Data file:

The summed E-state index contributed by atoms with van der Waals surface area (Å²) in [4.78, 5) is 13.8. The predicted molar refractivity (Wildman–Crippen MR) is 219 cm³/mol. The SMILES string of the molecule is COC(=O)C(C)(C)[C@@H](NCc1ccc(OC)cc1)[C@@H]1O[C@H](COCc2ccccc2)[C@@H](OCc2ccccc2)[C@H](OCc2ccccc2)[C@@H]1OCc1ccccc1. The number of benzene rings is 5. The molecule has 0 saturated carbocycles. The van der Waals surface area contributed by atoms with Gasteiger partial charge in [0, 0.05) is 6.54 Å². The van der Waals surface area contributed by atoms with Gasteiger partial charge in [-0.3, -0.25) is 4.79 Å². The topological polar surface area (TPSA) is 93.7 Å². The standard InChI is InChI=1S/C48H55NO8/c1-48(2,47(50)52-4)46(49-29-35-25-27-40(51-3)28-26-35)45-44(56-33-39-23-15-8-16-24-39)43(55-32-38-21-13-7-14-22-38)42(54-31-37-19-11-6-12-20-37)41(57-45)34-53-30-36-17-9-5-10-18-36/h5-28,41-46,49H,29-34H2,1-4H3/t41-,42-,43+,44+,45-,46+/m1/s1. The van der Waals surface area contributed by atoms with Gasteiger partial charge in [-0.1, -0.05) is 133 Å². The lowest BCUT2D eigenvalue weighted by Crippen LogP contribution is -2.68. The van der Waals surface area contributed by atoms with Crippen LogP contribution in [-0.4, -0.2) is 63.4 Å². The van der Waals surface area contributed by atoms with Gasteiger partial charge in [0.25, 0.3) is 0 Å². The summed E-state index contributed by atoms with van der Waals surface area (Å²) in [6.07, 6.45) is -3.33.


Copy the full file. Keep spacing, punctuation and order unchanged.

The summed E-state index contributed by atoms with van der Waals surface area (Å²) in [4.78, 5) is 13.8. The predicted molar refractivity (Wildman–Crippen MR) is 219 cm³/mol. The SMILES string of the molecule is COC(=O)C(C)(C)[C@@H](NCc1ccc(OC)cc1)[C@@H]1O[C@H](COCc2ccccc2)[C@@H](OCc2ccccc2)[C@H](OCc2ccccc2)[C@@H]1OCc1ccccc1. The number of benzene rings is 5. The molecule has 0 saturated carbocycles. The van der Waals surface area contributed by atoms with Gasteiger partial charge in [0, 0.05) is 6.54 Å². The van der Waals surface area contributed by atoms with Gasteiger partial charge in [-0.3, -0.25) is 4.79 Å². The topological polar surface area (TPSA) is 93.7 Å². The standard InChI is InChI=1S/C48H55NO8/c1-48(2,47(50)52-4)46(49-29-35-25-27-40(51-3)28-26-35)45-44(56-33-39-23-15-8-16-24-39)43(55-32-38-21-13-7-14-22-38)42(54-31-37-19-11-6-12-20-37)41(57-45)34-53-30-36-17-9-5-10-18-36/h5-28,41-46,49H,29-34H2,1-4H3/t41-,42-,43+,44+,45-,46+/m1/s1. The van der Waals surface area contributed by atoms with Gasteiger partial charge in [-0.1, -0.05) is 133 Å². The lowest BCUT2D eigenvalue weighted by Crippen LogP contribution is -2.68. The van der Waals surface area contributed by atoms with Crippen LogP contribution in [-0.4, -0.2) is 63.4 Å². The van der Waals surface area contributed by atoms with Gasteiger partial charge in [0.25, 0.3) is 0 Å². The summed E-state index contributed by atoms with van der Waals surface area (Å²) in [6.07, 6.45) is -3.33.